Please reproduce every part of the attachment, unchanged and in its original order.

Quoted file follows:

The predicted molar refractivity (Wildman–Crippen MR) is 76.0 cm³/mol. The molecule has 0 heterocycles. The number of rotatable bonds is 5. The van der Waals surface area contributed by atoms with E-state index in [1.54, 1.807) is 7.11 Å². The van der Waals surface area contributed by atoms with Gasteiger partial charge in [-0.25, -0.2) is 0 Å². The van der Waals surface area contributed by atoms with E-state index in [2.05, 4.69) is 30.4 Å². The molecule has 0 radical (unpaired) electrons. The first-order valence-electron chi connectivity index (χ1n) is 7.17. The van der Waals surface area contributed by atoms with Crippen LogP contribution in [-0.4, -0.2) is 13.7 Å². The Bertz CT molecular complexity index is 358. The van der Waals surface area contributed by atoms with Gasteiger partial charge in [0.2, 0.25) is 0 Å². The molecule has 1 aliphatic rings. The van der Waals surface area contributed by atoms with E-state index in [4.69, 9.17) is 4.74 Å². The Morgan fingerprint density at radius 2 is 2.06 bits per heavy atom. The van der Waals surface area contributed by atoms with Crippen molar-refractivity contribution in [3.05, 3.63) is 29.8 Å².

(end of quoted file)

The predicted molar refractivity (Wildman–Crippen MR) is 76.0 cm³/mol. The molecule has 0 heterocycles. The number of rotatable bonds is 5. The van der Waals surface area contributed by atoms with E-state index in [1.54, 1.807) is 7.11 Å². The van der Waals surface area contributed by atoms with Gasteiger partial charge in [-0.25, -0.2) is 0 Å². The van der Waals surface area contributed by atoms with E-state index in [2.05, 4.69) is 30.4 Å². The molecule has 0 radical (unpaired) electrons. The first-order valence-electron chi connectivity index (χ1n) is 7.17. The van der Waals surface area contributed by atoms with Crippen LogP contribution in [-0.4, -0.2) is 13.7 Å². The Bertz CT molecular complexity index is 358. The van der Waals surface area contributed by atoms with Gasteiger partial charge in [0.2, 0.25) is 0 Å². The molecule has 1 aliphatic rings. The van der Waals surface area contributed by atoms with E-state index in [4.69, 9.17) is 4.74 Å². The Morgan fingerprint density at radius 2 is 2.06 bits per heavy atom. The van der Waals surface area contributed by atoms with Crippen molar-refractivity contribution in [3.05, 3.63) is 29.8 Å².